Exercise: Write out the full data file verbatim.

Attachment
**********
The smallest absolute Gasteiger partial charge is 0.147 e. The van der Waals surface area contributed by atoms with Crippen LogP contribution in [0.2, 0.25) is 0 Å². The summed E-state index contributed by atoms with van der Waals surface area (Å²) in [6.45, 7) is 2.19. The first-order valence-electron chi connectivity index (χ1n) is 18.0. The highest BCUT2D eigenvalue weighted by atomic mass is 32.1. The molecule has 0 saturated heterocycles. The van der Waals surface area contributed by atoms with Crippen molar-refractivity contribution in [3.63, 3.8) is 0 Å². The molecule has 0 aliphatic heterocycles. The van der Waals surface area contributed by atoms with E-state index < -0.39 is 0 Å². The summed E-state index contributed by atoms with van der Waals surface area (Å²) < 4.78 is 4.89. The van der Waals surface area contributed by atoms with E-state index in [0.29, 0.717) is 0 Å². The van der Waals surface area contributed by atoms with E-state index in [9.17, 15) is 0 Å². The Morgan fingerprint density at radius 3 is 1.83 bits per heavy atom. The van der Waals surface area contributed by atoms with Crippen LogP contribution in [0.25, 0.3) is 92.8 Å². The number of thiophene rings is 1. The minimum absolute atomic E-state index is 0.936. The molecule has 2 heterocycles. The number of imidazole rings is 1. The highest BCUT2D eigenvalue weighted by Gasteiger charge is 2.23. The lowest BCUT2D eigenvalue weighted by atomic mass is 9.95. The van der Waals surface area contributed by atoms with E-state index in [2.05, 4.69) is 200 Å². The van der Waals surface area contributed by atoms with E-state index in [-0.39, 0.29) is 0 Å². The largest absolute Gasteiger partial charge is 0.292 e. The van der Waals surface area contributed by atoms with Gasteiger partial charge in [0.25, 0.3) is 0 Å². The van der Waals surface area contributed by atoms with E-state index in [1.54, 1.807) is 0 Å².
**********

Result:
The smallest absolute Gasteiger partial charge is 0.147 e. The van der Waals surface area contributed by atoms with Crippen LogP contribution in [0.2, 0.25) is 0 Å². The summed E-state index contributed by atoms with van der Waals surface area (Å²) in [6.45, 7) is 2.19. The first-order valence-electron chi connectivity index (χ1n) is 18.0. The highest BCUT2D eigenvalue weighted by atomic mass is 32.1. The molecule has 0 saturated heterocycles. The van der Waals surface area contributed by atoms with Crippen molar-refractivity contribution in [3.63, 3.8) is 0 Å². The molecule has 0 aliphatic heterocycles. The van der Waals surface area contributed by atoms with E-state index < -0.39 is 0 Å². The summed E-state index contributed by atoms with van der Waals surface area (Å²) < 4.78 is 4.89. The van der Waals surface area contributed by atoms with E-state index in [0.29, 0.717) is 0 Å². The van der Waals surface area contributed by atoms with E-state index in [9.17, 15) is 0 Å². The Morgan fingerprint density at radius 3 is 1.83 bits per heavy atom. The van der Waals surface area contributed by atoms with Crippen LogP contribution in [0.25, 0.3) is 92.8 Å². The number of thiophene rings is 1. The minimum absolute atomic E-state index is 0.936. The molecule has 2 heterocycles. The number of imidazole rings is 1. The highest BCUT2D eigenvalue weighted by Gasteiger charge is 2.23. The lowest BCUT2D eigenvalue weighted by atomic mass is 9.95. The van der Waals surface area contributed by atoms with E-state index in [2.05, 4.69) is 200 Å². The van der Waals surface area contributed by atoms with E-state index in [-0.39, 0.29) is 0 Å². The largest absolute Gasteiger partial charge is 0.292 e. The van der Waals surface area contributed by atoms with Gasteiger partial charge in [0.25, 0.3) is 0 Å². The van der Waals surface area contributed by atoms with E-state index in [1.54, 1.807) is 0 Å².